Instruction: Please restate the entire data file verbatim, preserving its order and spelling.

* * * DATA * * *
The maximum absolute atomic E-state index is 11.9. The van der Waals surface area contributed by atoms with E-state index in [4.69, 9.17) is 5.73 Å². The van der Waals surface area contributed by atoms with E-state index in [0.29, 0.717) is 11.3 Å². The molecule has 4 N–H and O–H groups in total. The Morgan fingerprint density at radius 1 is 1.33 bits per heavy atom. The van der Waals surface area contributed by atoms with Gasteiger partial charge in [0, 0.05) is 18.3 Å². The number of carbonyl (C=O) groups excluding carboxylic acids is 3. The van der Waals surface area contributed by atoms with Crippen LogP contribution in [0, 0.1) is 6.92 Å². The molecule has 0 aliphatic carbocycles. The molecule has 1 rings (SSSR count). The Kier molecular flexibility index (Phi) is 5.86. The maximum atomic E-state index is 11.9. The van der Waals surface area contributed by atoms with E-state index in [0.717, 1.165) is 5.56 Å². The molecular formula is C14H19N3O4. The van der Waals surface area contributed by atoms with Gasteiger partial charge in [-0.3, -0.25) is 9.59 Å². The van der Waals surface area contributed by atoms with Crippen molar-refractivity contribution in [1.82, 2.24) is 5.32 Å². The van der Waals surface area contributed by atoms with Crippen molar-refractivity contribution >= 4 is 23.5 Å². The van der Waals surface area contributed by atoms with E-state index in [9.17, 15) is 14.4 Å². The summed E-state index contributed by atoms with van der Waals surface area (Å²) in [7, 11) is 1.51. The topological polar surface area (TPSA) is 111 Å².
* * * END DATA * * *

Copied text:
The maximum absolute atomic E-state index is 11.9. The van der Waals surface area contributed by atoms with E-state index in [4.69, 9.17) is 5.73 Å². The van der Waals surface area contributed by atoms with E-state index in [0.29, 0.717) is 11.3 Å². The molecule has 4 N–H and O–H groups in total. The Morgan fingerprint density at radius 1 is 1.33 bits per heavy atom. The van der Waals surface area contributed by atoms with Gasteiger partial charge in [0, 0.05) is 18.3 Å². The number of carbonyl (C=O) groups excluding carboxylic acids is 3. The van der Waals surface area contributed by atoms with Crippen LogP contribution in [0, 0.1) is 6.92 Å². The molecule has 0 aliphatic carbocycles. The molecule has 1 rings (SSSR count). The Kier molecular flexibility index (Phi) is 5.86. The maximum atomic E-state index is 11.9. The van der Waals surface area contributed by atoms with E-state index in [0.717, 1.165) is 5.56 Å². The molecular formula is C14H19N3O4. The van der Waals surface area contributed by atoms with Gasteiger partial charge in [-0.3, -0.25) is 9.59 Å². The van der Waals surface area contributed by atoms with Crippen molar-refractivity contribution in [1.82, 2.24) is 5.32 Å². The van der Waals surface area contributed by atoms with Crippen molar-refractivity contribution >= 4 is 23.5 Å². The van der Waals surface area contributed by atoms with E-state index in [9.17, 15) is 14.4 Å². The summed E-state index contributed by atoms with van der Waals surface area (Å²) in [7, 11) is 1.51. The topological polar surface area (TPSA) is 111 Å².